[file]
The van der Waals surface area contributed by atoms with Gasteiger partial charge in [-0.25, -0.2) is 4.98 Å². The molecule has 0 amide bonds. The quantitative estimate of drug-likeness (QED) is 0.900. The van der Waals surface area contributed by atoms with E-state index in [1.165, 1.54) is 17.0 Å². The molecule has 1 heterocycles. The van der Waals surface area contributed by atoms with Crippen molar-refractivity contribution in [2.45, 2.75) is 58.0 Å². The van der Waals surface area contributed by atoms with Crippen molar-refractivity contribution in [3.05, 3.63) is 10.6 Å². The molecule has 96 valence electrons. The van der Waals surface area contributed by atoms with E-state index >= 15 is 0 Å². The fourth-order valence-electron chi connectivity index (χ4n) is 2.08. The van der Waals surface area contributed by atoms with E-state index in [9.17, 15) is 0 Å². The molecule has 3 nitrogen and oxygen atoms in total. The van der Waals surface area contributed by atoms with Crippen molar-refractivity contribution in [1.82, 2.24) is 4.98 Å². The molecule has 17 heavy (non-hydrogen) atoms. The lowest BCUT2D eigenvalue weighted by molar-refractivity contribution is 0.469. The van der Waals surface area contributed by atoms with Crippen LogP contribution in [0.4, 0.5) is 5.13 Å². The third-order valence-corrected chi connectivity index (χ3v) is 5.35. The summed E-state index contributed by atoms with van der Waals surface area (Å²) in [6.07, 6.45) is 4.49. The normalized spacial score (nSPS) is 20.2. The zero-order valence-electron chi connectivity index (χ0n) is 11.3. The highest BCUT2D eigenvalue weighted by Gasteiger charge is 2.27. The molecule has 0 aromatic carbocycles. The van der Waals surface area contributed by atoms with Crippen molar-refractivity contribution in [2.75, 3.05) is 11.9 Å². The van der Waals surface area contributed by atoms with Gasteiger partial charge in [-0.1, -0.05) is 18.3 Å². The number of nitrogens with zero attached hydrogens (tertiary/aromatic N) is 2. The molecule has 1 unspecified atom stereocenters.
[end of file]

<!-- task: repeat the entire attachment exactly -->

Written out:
The van der Waals surface area contributed by atoms with Gasteiger partial charge in [-0.25, -0.2) is 4.98 Å². The molecule has 0 amide bonds. The quantitative estimate of drug-likeness (QED) is 0.900. The van der Waals surface area contributed by atoms with E-state index in [1.165, 1.54) is 17.0 Å². The molecule has 1 heterocycles. The van der Waals surface area contributed by atoms with Crippen molar-refractivity contribution in [2.45, 2.75) is 58.0 Å². The van der Waals surface area contributed by atoms with Crippen molar-refractivity contribution in [3.05, 3.63) is 10.6 Å². The molecule has 96 valence electrons. The van der Waals surface area contributed by atoms with E-state index >= 15 is 0 Å². The fourth-order valence-electron chi connectivity index (χ4n) is 2.08. The van der Waals surface area contributed by atoms with E-state index in [9.17, 15) is 0 Å². The molecule has 3 nitrogen and oxygen atoms in total. The van der Waals surface area contributed by atoms with Crippen molar-refractivity contribution in [1.82, 2.24) is 4.98 Å². The molecule has 17 heavy (non-hydrogen) atoms. The lowest BCUT2D eigenvalue weighted by molar-refractivity contribution is 0.469. The van der Waals surface area contributed by atoms with Crippen LogP contribution in [0.4, 0.5) is 5.13 Å². The third-order valence-corrected chi connectivity index (χ3v) is 5.35. The summed E-state index contributed by atoms with van der Waals surface area (Å²) in [6.07, 6.45) is 4.49. The normalized spacial score (nSPS) is 20.2. The zero-order valence-electron chi connectivity index (χ0n) is 11.3. The highest BCUT2D eigenvalue weighted by Gasteiger charge is 2.27. The molecule has 0 aromatic carbocycles. The van der Waals surface area contributed by atoms with Crippen molar-refractivity contribution in [2.75, 3.05) is 11.9 Å². The van der Waals surface area contributed by atoms with Gasteiger partial charge in [-0.1, -0.05) is 18.3 Å². The number of nitrogens with zero attached hydrogens (tertiary/aromatic N) is 2. The molecule has 1 unspecified atom stereocenters.